Brian McKee and Ian Smyth lead Irish hopes after five races sailed at the Flying Fifteen World championships at Hayling Island Sailing Club this morning. The Strangford Lough pair have had a consistent string of results in a mainly patchy light winds series that has threatened the two week regatta to date.
Counting 52 points McKee lies in tenth place overall, his results tally includes a race win in the opening race in the 120-boat fleet that - controversially - has been divided in to two fleets for this, the 18th World Championships.
Other Irish results include John Lavery and David O'Brien in 23rd, Peter Lawson and Barry Bridges in 40th, 59th Ben Mulligan and Alistair, Doherty, 70th David Mulvin and Ronan Beirne, Tom Murphy and Steven Lloyd in 82nd.
Racing continues until Thursday.
More on yesterday's racing from the organisers here:
Three more races in a good breeze got the Flying 15 Worlds back on schedule Sunday. Mike and Gemma McIntyre headed the list of winners with a 1, 5, 1 score line. Series leader Graham Vials and Chris Turner keep their overall lead, winning their first flight race but suffering a black flag DSQ in the final race. Other race winners were Andy McKee and Richard Jones, Russell Peters and Tim Hall, and Mike Hart and Richard Rigg.
Winners in the Classic/Silver fleet were Bobby Salmond and Robert Till in Classic GBR627 from the Holy Loch SC. Malcolm and Alex Hall, keep the overall lead and first Silver boat. First Classic overall are Gavin Cassidy and Lucy Clough.
Three more races in a good breeze for each of the flights allowed PRO Roger Palmer to get the Flying 15 Worlds back on Schedule Sunday and complete the qualifiers. The westerly breeze stayed around the 15 knots mark, providing the best day of the competition so far.
Championship leaders Graham Vials and Chris Turner keep their overall lead, winning their first yellow flight race but suffering a black flag DSQ in the final race. The day produced some dramatic place changing. The defending champions, Grant Alderson and Dean Mcaullay from Australia, resurrected their challenge with a steady 5, 5, 3, to move from 16th to second place, five points off the leaders.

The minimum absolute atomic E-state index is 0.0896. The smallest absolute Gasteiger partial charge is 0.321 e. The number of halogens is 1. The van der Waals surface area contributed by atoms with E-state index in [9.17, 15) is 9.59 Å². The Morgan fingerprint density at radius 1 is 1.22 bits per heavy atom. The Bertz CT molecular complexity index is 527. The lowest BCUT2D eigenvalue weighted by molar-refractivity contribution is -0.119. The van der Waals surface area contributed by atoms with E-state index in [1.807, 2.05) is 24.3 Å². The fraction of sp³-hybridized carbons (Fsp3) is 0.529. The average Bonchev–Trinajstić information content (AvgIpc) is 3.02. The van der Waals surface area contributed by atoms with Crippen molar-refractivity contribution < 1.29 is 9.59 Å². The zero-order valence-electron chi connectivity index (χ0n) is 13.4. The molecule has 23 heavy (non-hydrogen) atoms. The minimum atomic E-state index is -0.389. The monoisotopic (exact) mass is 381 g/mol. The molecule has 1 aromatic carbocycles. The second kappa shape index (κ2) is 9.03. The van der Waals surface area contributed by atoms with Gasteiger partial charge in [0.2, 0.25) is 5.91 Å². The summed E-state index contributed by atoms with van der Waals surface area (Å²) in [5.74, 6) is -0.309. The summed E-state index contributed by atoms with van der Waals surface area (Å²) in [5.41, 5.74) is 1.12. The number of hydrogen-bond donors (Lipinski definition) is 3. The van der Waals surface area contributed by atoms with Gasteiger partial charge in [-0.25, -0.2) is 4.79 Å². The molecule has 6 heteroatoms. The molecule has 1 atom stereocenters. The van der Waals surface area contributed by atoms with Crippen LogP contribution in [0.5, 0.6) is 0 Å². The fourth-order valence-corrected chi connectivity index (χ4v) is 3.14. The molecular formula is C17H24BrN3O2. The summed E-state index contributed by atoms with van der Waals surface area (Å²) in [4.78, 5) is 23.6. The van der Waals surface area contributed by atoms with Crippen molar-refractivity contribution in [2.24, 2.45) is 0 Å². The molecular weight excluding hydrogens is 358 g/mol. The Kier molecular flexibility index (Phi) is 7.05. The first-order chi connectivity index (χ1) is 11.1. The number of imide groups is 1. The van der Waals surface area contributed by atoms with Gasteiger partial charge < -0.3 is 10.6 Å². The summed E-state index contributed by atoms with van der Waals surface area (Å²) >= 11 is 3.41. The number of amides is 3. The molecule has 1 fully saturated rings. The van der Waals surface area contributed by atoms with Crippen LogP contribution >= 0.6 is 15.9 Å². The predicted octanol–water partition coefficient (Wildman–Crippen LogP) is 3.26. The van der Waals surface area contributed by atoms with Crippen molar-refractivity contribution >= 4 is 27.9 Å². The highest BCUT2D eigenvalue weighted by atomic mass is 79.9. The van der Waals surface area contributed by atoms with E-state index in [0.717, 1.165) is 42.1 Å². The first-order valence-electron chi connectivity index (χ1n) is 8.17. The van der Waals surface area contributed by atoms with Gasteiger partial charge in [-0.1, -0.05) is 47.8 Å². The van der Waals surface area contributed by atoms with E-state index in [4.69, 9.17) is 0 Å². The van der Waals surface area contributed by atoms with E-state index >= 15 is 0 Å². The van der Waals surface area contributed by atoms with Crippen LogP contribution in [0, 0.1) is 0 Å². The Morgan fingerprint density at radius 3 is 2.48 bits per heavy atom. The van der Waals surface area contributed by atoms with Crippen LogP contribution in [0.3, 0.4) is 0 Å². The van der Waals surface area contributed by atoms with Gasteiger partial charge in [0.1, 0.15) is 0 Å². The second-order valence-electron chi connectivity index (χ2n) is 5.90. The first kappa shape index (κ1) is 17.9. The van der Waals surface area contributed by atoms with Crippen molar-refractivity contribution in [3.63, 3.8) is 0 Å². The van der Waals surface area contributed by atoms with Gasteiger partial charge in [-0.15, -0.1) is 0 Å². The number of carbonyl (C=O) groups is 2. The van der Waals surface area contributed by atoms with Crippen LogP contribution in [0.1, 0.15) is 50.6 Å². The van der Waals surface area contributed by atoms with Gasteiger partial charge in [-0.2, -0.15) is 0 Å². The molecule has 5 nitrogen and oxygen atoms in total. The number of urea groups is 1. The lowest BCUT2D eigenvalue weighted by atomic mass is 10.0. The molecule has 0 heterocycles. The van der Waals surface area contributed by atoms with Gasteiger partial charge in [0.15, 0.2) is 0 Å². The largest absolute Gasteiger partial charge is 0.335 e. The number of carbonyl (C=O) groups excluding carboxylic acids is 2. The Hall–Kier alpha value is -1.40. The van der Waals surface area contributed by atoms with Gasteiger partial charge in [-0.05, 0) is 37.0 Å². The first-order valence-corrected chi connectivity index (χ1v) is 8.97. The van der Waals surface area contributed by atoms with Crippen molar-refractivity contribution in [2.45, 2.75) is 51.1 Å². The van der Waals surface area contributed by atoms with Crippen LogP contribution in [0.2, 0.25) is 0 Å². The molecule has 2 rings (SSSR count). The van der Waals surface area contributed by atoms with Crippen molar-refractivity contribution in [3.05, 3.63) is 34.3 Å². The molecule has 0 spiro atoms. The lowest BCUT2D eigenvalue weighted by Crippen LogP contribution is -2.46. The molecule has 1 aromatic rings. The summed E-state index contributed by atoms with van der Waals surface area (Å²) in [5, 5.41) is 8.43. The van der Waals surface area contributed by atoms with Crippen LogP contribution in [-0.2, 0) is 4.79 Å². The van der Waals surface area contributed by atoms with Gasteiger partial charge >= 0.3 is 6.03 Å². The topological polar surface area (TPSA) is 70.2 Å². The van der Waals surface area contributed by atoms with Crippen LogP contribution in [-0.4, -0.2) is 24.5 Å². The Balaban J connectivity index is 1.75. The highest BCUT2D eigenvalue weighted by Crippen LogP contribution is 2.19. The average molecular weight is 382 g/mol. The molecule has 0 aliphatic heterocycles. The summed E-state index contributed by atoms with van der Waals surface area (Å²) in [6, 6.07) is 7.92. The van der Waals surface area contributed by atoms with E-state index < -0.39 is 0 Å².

[Grant Alderson and Dean Mcaullay AUS]
The Aussie pair were surprised at their overall position, Alderson describing it as a steady day, holding their position off the line and maintaining it round the course, with no big gains or losses. The elevation of Alderson and Mcaullay was balanced by their compatriots, Ron Packer and Peter Mudford, who dropped from second to finish the day in 14th.
Greg Wells and Mark Darling finished the day as they started, an 8, 6, 2 score keeping them in third place overall, six points off the lead. It was Mike and Gemma McIntyre who made the most of the day, rocketing from 27th to fourth with two race victories and a fifth. In their first blue flight race they came out the line at the committee boat end to go right. At the first mark, Mike Hart and Richard Rigg led, the McIntyres second and Jeremy Davy and Simon Childs third. McIntyre passed Hart and Rigg on the run and then held off Davy and Childs. On the next beat they went on port to the right corner and were 50 meters ahead on the reach and run and into the finish, Davy and Childs taking second and Hart and Rigg third.
In Race 2 the Irish pair, Peter Lawson and Barry Bridges port tacked the fleet and the McIntyres, who had over stood the windward mark, rounded in 12th. On the run they stayed on the right-hand side took the right-hand mark, tacked onto port and pulled themselves through to a fifth place finish.